Friday, 11 March 2011

Crème Brûlée

Crème Brûlée
This has to be one of my favourite desserts ever, there’s something so satisfying about cracking the caramel disk on the top to discover the rich, silk-smooth vanilla cream underneath.

There is a lot of argument over where Crème Brûlée was first discovered with England, Spain & France all vying for the title! I myself being a Brit will claim that it was out discovery and the story goes a little something like this…
England's Part of Crème Brûlée History
Sometime during the 17th century, young college student offered the kitchen a culinary delight: a creamy unsweetened custard with a caramelized topping. However, the college student's creation was spurned by the cooking staff. . .until he became a fellow. It was after his fellowship that the cooking staff suddenly took great interest in his custard creation with the burnt topping. After replicating the recipe, the cooking staff dubbed it "Trinity Burnt Cream" and all the world emulates this delectable dish. Or so the tall tale goes.
You can also flavour your Brûlée with a variety of things, coffee, lemon, Irish Cream, lavender, chocolate, and coconut (I’ll be trying this one soon – I’m a nut for coconut!) or even put a layer of cooked fruit in the bottom first.
So, now that your mouth is watering, here is the ‘How To’
5 egg yolks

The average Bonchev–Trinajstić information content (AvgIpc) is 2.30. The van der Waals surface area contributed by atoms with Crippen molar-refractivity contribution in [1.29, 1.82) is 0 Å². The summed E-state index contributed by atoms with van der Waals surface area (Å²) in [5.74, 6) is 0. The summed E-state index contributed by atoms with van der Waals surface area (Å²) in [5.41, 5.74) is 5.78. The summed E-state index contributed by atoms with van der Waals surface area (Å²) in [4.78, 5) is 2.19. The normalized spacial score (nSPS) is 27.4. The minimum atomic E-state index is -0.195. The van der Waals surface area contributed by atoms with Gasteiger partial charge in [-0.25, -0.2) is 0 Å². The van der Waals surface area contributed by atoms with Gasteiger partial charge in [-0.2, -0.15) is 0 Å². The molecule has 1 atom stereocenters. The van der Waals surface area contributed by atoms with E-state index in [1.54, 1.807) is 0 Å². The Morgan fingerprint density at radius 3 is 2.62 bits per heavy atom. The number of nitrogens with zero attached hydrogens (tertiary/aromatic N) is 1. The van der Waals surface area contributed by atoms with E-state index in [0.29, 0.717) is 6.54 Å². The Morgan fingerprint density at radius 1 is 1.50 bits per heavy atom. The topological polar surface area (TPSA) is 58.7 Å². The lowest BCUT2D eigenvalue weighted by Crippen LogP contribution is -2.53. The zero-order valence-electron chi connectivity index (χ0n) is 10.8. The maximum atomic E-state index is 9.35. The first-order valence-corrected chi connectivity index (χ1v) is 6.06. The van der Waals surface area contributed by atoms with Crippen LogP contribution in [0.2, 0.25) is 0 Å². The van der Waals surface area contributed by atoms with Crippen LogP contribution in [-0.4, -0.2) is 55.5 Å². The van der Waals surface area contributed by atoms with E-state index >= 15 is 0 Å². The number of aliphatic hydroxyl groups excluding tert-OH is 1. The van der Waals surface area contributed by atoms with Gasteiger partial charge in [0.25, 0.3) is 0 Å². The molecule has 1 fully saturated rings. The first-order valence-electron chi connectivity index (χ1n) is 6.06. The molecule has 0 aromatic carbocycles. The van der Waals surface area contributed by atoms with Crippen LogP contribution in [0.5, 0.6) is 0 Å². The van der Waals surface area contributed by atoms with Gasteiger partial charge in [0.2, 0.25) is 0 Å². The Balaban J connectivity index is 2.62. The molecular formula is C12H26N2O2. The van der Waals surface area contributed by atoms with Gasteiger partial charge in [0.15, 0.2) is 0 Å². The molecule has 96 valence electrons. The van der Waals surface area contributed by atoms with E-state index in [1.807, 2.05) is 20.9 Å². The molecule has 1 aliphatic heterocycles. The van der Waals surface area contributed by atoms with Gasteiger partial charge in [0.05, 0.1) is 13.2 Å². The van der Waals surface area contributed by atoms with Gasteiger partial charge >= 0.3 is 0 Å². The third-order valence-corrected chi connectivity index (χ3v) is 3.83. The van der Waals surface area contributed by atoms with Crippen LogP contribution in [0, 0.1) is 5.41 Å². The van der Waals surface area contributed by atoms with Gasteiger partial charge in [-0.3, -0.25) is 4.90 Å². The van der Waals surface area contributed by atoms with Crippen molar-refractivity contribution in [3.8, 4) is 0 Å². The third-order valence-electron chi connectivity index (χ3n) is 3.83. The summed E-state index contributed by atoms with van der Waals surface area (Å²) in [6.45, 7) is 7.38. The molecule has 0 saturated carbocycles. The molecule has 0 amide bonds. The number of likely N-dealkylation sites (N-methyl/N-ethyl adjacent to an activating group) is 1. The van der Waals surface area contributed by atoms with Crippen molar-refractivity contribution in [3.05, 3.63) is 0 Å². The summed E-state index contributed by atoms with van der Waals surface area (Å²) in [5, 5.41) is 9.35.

50g Caster Sugar
85ml milk
1 vanilla pod, split and seed scraped out
500ml cold whipping cream
Demerara Sugar for the crunchy topping.
·         Place the egg yolks in a bowl with the sugar and mix together until well combined.
·         Place the milk into a saucepan and bring to the boil with the vanilla pod and the seeds.
·         Pour the milk into the bowl with the egg mixture and mix well.
·         Add the cold cream, mix and leave to infuse for 10mins.
·         Preheat the oven to 150°c
·         Remove the vanilla pod and divide the mixture between 6-8 ramekins (depending on their size!)
·         Place the ramekins in a Bain Marie (filled with hot water, and put in the oven for 40-45mins until they are just set and still a little wobbly in the middle.
·         Remove from the Bain Marie and leave to cool.
·         Once cool, sprinkle the top of the Brûlée evenly with Demerara sugar and either heat under a hot grill or with a mini blowtorch until caramelised.

·         You can actually make a caramel to top the brulee’s with, but this involves a lot of sugar heating and extremely high temperatures and is not for the faint hearted.

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